Providing four instead of five affordable homes for East Cambridgeshire village not popular
- Credit: Archant
An East Cambridgeshire village is fuming after losing out on an affordable home because of the construction methods being used to build a small estate.
Swaffham Bulbeck was due to achieve five affordable homes following approval of an 18-home estate near to the T-junction of Quarry Lane and Swaffham Heath Road.
But the company that bought the site after planning consent had been agreed say they can only deliver four. Instead they will pay East Cambs Council £140,000 in lieu of the fifth.
George Ballard, chair of Swaffham Bulbeck Community Land Trust, raised his objection at an East Cambs planning committee.
He said that by dropping the number to four, it will deliver only 22 per cent of affordable, not the minimum of 30 per cent required.
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“Commuting this loss by way of an off-site contribution in a financial sum ‘to provide an additional affordable unit’ does not provide this at all for Swaffham Bulbeck,” he said.
“The funds go to ECDC for distribution elsewhere and not necessarily for affordable housing.
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“The justification is that a mix of market and affordable as semi-detached dwellings may be impractical. The impracticality is not I understand for the developer, but for the housing association which has been identified as the future owner/manager of the dwellings.
“The planning officer has accepted this supposition of impracticality without testing it.”
Mr Ballard said everyone was aware that the village had a CLT who were ready and willing to work with the developers to secure affordable housing units and to take on ownership and management of them.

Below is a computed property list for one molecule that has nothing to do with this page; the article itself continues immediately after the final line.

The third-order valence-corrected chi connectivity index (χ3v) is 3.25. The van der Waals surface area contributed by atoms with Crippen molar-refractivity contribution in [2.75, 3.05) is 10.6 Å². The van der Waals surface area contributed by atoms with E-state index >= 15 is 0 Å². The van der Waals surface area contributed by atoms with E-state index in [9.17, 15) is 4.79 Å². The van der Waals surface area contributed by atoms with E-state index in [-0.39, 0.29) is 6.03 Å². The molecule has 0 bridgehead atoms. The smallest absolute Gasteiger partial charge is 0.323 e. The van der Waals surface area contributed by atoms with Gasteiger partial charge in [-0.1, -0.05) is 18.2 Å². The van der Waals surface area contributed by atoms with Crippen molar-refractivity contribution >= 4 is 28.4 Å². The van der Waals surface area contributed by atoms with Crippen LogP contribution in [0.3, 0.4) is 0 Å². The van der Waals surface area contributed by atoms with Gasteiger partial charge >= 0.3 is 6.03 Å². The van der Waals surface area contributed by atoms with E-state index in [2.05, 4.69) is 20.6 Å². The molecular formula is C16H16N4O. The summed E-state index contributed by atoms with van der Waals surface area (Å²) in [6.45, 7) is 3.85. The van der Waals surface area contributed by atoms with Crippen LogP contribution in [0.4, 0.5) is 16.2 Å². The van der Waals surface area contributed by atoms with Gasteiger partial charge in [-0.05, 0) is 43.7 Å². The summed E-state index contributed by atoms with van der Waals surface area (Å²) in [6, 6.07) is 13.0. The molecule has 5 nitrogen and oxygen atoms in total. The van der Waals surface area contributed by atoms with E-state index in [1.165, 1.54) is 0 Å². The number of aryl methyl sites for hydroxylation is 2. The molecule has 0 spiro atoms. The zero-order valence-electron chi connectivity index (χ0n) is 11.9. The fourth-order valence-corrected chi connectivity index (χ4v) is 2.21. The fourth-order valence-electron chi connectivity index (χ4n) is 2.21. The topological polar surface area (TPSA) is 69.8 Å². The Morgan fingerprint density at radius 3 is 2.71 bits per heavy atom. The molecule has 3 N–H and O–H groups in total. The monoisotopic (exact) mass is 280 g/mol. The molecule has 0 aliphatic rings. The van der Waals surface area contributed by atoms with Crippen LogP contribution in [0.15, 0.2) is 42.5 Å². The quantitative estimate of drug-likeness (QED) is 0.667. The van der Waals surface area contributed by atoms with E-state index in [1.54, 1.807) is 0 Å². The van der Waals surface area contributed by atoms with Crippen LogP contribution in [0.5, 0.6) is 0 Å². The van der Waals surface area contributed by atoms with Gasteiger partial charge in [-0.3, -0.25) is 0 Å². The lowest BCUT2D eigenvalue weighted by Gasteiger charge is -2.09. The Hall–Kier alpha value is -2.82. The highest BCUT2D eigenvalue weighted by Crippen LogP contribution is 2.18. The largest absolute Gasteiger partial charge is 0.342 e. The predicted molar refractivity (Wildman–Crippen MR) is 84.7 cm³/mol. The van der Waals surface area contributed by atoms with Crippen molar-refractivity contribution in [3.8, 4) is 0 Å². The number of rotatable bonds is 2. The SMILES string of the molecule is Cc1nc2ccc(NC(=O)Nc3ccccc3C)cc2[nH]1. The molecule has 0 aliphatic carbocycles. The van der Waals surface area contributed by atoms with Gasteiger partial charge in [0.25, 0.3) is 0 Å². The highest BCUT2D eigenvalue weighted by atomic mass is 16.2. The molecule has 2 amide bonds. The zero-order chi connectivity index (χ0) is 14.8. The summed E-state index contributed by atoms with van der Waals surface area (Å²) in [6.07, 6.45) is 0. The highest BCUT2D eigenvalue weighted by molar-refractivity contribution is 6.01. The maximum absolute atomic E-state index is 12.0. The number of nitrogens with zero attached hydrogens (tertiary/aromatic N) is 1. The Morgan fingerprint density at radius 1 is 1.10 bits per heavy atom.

“Our willingness to do this has not been tested,” he said.
The CLT had received urgent enquires from 14 young families currently living/working in Swaffham Bulbeck as to what affordable housing is likely to be available and when.
He said: “It is of no help to these people, members of our community, to say that one of the affordable homes that could have been theirs has been lost by way of an off-site contribution in a financial sum to ECDC.
“They cannot live in that.”
Andrew Black said his client, Woolensbrook Developments, bought the site with the benefit of the planning permission already in place and has worked with resolve considerable issues with deliverability associated with the previous scheme.
The scheme has been reduced from 19 to 18 units in order to resolve some of the deliverability issues.
He said that Woolensbrook Developments would develop homes on the site using an innovative ‘off-site’ manufacturing process which is well established in their business in Europe.
Woolensbrook worked with Longhurst Housing Association and approval of the application would enable construction to begin immediately.
He said the relationship between the two was a “contractual commitment” built up over a long period.
A debate ensued over whether the commuted sum could be ultimately used by the CLT – and not sent to the district council. Mr Black promised to see if that might be possible.
Councillor Charlotte Cane said she had concerns about both the affordable housing element and the height of some of the proposed homes.
Dropping the percentage to 22 per cent “should not be accepted” she said.
“A commuted sum would not provide for the established needs in the village.”
As it is a village, opportunities to build are limited and the district council cannot afford to reduce the affordable housing on any developments, said Cllr Cane.
“The proposed manager of the affordable dwellings does not want to manage split tenure on a semi- detached property,” she said.
“However, there is a CLT in Swaffham Bulbeck which has stated that it would like to manage the affordable houses, and would be happy for this to include a split tenure semi-detached.
“A further option could be for the district council to consider a contribution, from its commuted sums reserves or from Cambridgeshire and Peterborough Combined Authority funds for affordable housing, to allow six affordable dwellings on the site and therefore no split tenure semi-detached”.
The application was approved and the planning committee will hear later if a solution to the fifth house can be found. Planning officers will report back shortly.